2 Nov 13

Thoughts from the BVL Congress

I had the opportunity to participate in the BVL International Logistics Congress in Berlin Germany this week.  There was a great deal of discussion regarding expectations for the global economy, as well as the outlook for logistics management.  In general, the expectation is above average with an upward trend and an expansive sector predicting more demand for logistics services. Experts agreed that  2013 will be a stable year relative to 2012, with maybe 1-3% of growth in 2014.  Apart from the economy, logistics innovation has been recognized as critical.   To create wealth in an economy relies on innovation as the playing field is becoming less differentiated between developed and developing countries.   The focus will be more on how innovative logistics systems will be.

A good example of a company driving logistics innovation that presented at the conference was Continental AG.

Elmar Degenhart, Executive Chairman of the Board for Continental, shared his thoughts on this, in a presentation titled “Mastering Challenges Through Transparency and Individual Responsibility.”  He started by noting a few interesting facts:  “Every German spends 50 hours per year in a traffic jam – a waste of time and fuel.  What we should try to achieve is to keep things flowing and not blocked.  The roundabout is a good example of high efficiency, but we also find in our corporations that there are too many bottlenecks in warehousing and workflow, our behavior,how staff and we deal with partners.  We may work against one another and waste time and resources.

Dr. Degenhart then went on to share the vision of the future for driverless vehicles based on technology that is being worked on by Continental.  Their corporate vision emphasizes hree value streams are crucial – innovation, productivity,and profitable growth.   To drive innovation means emphasizing to employees we have to LEARN how to manage businesses.  Creativity must be passable and to look at new concepts.  Hierarchies are toxic to innovation so the company has established more of a  network and connected structure.  Employees should be able to work and connect with themselves across hierarchies without informing their superiors.  If they want to move fast to drive innovation and industrialize new concepts – speed is critical.

Continental is working to emphasize networking and connectedness of vehicles with the backend road network and the internet.  Vehicles will be connected through the internet to cameras established in major cities that will enable them to effectively “look around the corner” as they approach an intersection, and determine if there are other vehicles coming down the next street.   Their systems will increase visibility beyond what is immediately in front of the vehicle, to seek and capture any possible risks that might be in the intended path of travel.   Technologies will be able to change the different functions of the car, control its speed, trajectory, and route.  Continental envisages a three stage model for automation of vehicles:   semi-automated, partly automated, and fully automated, which are forecast to occur in 2016, 2020, and 2025, respectively.  Running alone at a speed of 30 km/hour will be the first stage of automation.  In this scenario, passengers will not have to steer, and the vehicle will have  automated start and stop sequences.  And the driver will be able to use their time in the vehicle in a more productive manner, to read, work on the internet, or be on their smart phone.  This vision is not just a fantasy – the technology is already available.  The innovation in this case is already in the industrialization process at Continental, and  industrialization will begin in 2-3 years.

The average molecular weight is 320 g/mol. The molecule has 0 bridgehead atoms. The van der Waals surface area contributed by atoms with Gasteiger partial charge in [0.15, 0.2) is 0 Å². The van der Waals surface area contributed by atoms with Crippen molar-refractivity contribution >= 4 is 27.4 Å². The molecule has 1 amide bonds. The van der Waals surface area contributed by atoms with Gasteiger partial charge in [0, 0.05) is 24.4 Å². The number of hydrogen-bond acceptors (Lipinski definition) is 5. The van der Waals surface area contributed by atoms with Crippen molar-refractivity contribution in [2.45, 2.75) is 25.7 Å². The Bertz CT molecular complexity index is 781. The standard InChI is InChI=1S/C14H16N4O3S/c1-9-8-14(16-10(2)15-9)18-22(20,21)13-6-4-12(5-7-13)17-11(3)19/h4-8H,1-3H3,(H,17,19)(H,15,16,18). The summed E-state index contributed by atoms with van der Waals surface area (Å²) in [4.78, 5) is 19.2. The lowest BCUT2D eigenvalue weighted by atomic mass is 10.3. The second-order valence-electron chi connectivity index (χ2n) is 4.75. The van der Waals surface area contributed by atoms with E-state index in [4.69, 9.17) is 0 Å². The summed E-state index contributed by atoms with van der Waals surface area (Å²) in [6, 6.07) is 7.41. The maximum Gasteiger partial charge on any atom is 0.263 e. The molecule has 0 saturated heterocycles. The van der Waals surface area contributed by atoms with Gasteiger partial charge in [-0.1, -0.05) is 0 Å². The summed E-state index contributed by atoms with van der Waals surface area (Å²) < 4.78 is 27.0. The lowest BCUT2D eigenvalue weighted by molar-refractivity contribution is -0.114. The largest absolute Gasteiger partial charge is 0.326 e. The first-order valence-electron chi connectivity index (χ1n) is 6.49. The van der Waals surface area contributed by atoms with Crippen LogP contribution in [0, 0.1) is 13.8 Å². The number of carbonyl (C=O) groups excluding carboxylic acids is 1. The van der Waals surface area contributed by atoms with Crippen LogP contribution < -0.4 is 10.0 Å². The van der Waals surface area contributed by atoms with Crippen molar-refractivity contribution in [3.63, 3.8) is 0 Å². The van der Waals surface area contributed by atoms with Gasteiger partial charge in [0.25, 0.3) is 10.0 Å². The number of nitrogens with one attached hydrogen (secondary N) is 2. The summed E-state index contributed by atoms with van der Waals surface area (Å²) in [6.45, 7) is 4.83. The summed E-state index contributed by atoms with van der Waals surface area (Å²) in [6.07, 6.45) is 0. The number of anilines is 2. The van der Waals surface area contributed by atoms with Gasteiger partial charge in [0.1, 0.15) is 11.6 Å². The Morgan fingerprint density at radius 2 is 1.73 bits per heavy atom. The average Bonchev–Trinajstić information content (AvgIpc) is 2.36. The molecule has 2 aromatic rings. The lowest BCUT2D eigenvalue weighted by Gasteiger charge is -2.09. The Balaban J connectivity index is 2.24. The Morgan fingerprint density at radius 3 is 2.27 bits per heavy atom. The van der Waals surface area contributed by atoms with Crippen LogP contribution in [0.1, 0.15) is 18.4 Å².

What does that mean in terms of logistics processes?  Intelligent Transportation Services ITS will become a multi=billion dollar market, focused on mobile goods, and interconnected logistics through communication technology.  A highly complex structure will emerge that will enable companies to save costs and time, and will also promote a more sustainable logistics value chain that also saves lives.    Safety and security is critical to this innovation that will be derived for the supply chain of the future.

 

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